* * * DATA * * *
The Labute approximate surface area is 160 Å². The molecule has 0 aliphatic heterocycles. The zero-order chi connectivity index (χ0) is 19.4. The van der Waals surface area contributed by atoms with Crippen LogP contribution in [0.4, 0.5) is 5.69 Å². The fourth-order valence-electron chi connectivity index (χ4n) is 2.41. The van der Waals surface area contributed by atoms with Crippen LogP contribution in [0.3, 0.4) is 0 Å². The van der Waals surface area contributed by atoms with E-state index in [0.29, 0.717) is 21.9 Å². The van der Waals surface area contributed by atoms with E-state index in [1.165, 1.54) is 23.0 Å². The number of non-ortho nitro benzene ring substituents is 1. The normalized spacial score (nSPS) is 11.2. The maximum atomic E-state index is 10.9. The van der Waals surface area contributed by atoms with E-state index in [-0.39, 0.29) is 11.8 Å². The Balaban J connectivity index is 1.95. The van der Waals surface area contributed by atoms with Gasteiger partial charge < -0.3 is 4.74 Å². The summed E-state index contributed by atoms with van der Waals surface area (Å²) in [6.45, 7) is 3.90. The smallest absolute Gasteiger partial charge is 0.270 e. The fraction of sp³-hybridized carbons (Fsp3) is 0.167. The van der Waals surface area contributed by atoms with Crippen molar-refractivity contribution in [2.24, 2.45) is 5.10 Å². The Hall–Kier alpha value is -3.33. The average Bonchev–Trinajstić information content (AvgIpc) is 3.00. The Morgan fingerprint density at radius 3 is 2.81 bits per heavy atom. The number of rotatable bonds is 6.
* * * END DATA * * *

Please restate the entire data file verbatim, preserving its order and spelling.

The Labute approximate surface area is 160 Å². The molecule has 0 aliphatic heterocycles. The zero-order chi connectivity index (χ0) is 19.4. The van der Waals surface area contributed by atoms with Crippen LogP contribution in [0.4, 0.5) is 5.69 Å². The fourth-order valence-electron chi connectivity index (χ4n) is 2.41. The van der Waals surface area contributed by atoms with Crippen LogP contribution in [0.3, 0.4) is 0 Å². The van der Waals surface area contributed by atoms with E-state index in [0.29, 0.717) is 21.9 Å². The van der Waals surface area contributed by atoms with E-state index in [1.165, 1.54) is 23.0 Å². The number of non-ortho nitro benzene ring substituents is 1. The normalized spacial score (nSPS) is 11.2. The maximum atomic E-state index is 10.9. The van der Waals surface area contributed by atoms with E-state index in [-0.39, 0.29) is 11.8 Å². The Balaban J connectivity index is 1.95. The van der Waals surface area contributed by atoms with Gasteiger partial charge < -0.3 is 4.74 Å². The summed E-state index contributed by atoms with van der Waals surface area (Å²) in [6.45, 7) is 3.90. The smallest absolute Gasteiger partial charge is 0.270 e. The fraction of sp³-hybridized carbons (Fsp3) is 0.167. The van der Waals surface area contributed by atoms with Crippen molar-refractivity contribution in [2.24, 2.45) is 5.10 Å². The Hall–Kier alpha value is -3.33. The average Bonchev–Trinajstić information content (AvgIpc) is 3.00. The Morgan fingerprint density at radius 3 is 2.81 bits per heavy atom. The number of rotatable bonds is 6.